Laurent Nkunda (known also as Nkundabatware), born in North Kivu, joined the RCD-Goma rebel forces in 1998. He received military training in Rwanda, including at Gabiro military camp, and became the commander of the Seventh Brigade of RCD-Goma forces.
Laurent Nkunda: wanted for war crimes and crimes against humanity by the Congolese government. © 2004 Reuters
Laurent Nkunda: wanted for war crimes and crimes against humanity
by the Congolese government. © 2004 Reuters
In May 2002 Nkunda, together with General Amisi, was among the RCD-Goma officers responsible for the brutal repression of an attempted mutiny in Kisangani where more than 160 persons were summarily executed. In one incident, forces under Nkunda’s command bound, gagged, and executed twenty-eight persons and then put their bodies in bags weighted with stones and threw them off a Kisangani bridge. After the U.N. began investigating these crimes, Nkunda and several armed guards entered the U.N. premises and abducted and beat two guards.
At a Security Council briefing on July 16, 2002, U.N. High Commissioner for Human Rights Mary Robinson called on Congolese authorities to arrest those who ordered or were involved in the massacre, and warned of further bloodshed if they were not brought to justice.
Despite the supposed end to the war and the establishment of a transitional government in 2003, dissident soldiers loyal to RCD-Goma clashed with other Congolese army forces in South Kivu in May 2004. Nkunda and troops loyal to him took control of the South Kivu town of Bukavu on June 2, claiming his action was necessary to stop a genocide of Congolese Tutsi, known locally as Banyamulenge. During the fighting, Nkunda’s troops carried out war crimes, killing and raping civilians and looting their property. In one case on June 3, 2004 Nkunda’s soldiers gang-raped a mother in front of her husband and children while another soldier raped her three-year-old daughter.
After U.N. peacekeepers negotiated Nkunda’s withdrawal from Bukavu, he and some of his forces headed into the forests of North Kivu while others, commanded by Col. Jules Mutebusi, found safety in Rwanda. The Congolese government has issued an international warrant for the arrest of Mutebutsi, charged like Nkunda with insurrection, war crimes and crimes against humanity. The Congolese Foreign Minister also wrote to Rwanda, requesting Mutebusi’s return to Congo, but Rwandan authorities have not handed him over.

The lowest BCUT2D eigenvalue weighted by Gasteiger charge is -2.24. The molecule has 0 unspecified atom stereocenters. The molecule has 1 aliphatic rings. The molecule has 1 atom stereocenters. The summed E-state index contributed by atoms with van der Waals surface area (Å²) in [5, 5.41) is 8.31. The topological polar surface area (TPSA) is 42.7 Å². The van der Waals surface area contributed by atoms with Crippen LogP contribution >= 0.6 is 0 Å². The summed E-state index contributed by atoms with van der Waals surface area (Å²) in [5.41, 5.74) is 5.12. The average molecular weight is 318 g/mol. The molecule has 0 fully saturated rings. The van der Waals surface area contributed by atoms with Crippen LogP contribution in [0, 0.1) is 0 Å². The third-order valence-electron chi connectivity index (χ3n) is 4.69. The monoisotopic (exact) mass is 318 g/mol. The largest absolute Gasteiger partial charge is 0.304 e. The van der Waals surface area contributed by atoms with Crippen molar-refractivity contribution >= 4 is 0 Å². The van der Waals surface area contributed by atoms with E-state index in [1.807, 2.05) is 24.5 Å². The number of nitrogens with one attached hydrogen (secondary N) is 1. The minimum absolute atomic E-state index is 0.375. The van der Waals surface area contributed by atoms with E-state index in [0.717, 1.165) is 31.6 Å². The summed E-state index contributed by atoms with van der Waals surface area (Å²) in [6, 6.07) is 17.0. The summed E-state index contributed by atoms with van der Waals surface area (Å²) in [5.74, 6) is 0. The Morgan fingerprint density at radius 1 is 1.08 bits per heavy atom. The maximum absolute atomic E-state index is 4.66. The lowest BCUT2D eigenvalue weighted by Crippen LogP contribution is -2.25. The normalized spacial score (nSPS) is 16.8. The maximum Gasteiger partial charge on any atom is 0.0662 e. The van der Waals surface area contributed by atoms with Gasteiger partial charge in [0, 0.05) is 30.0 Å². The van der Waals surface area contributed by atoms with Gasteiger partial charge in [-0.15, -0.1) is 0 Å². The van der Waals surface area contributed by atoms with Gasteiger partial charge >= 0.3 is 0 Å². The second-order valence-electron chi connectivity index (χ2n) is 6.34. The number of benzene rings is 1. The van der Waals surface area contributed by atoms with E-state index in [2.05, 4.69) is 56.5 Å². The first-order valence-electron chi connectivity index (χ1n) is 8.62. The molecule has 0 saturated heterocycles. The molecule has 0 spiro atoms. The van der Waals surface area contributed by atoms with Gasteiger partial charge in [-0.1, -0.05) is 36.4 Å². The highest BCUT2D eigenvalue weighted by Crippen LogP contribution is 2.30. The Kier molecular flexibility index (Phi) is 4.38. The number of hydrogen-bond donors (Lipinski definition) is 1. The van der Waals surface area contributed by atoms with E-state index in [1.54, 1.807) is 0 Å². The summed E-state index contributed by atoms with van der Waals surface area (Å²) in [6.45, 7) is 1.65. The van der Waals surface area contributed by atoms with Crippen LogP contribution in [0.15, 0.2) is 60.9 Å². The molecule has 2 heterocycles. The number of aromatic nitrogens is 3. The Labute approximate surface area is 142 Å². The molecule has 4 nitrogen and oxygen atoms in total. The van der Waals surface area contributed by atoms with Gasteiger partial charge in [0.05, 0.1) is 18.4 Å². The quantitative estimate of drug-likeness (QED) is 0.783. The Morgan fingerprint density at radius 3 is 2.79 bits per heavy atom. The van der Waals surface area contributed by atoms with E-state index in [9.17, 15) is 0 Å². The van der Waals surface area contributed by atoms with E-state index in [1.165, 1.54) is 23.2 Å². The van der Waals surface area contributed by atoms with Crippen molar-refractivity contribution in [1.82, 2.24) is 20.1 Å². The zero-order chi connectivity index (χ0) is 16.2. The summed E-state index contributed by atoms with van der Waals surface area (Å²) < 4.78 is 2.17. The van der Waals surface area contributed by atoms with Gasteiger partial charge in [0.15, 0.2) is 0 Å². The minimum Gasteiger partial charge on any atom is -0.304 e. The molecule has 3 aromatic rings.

In August 2005 Nkunda declared the current government corrupt and incompetent and said it must be overthrown. In September 2005 a large number of Rwandaphone soldiers belonging to the former RCD-Goma deserted the national army in North Kivu and some of them went to join Nkunda in the forests of Masisi.
On January 18, forces loyal to Nkunda took several North Kivu towns, including Tongo, Bunagana and Rutshuru. After a lull following a show of force by the U.N and national troops combat resumed on January 28 in Rutshuru town, causing the remaining residents to flee.
War orphans of the DRC
There is a well known African expression "A child with a full tummy will sleep in peace, even if it is under a tree".
The fighting is intense in Goma, our area of operation in the DRC (Democratic Republic of the Congo). The offices of our partner organisation there had its simple offices ransacked at gunpoint earlier in the year. The innocent victims of the bloodshed are as ever, the children, many of whom have been orphaned by the conflict.
Our program of running feeding stations in the region ensures that at least the children do not go hungry.
Latest Report from Goma: 2nd November 2008. The situation here is now critical, hundreds of starving, homeless families and children come to us every day begging for help but our funds are limited and we cannot help them - we desperately need more donations.
It costs as little as $2 a week to feed a child for one week; $500 will feed 20 children for 3 months.
Can you help?
CONGO-Minerals Causing The Deadliest War In The World
The Enough Project is an organization that I'm proud to be a part of. It leads the way by making enough noise to stop the genocide and crimes against humanity. The DRC (Congo) is known as Africa's worst war, more people have died there than in Iraq, Afghanistan and Darfur combined. To others it is known as the War Against Women. In the last ten years in Congo, hundred of thousands of women have been raped, most of them gang raped. The women aren't only in physical pain but also psychological pain which has literally ended their lives.
Now, the question here is WHY? Ha, is there ever an answer to that? Correction, will there ever be a legitimate, logical, reasonable, understandable, humane answer to that? The Answer..OF COURSE NOT...but to understand what started this deadly war I will take you back more than decade when the genocide took a million lives in the infamous Rwanda The violence ended up spreading from Rwanda to neighboring country, Congo. Since then, the Congolese army, foreign backed rebels, and home grown militias have been fighting over power and land which has the world's biggest deposits for minerals (such as gold). Let me bottom line this for you, Congo's war has been ignored far too long, Let's End the Silence..
ENOUGH IS ENOUGH!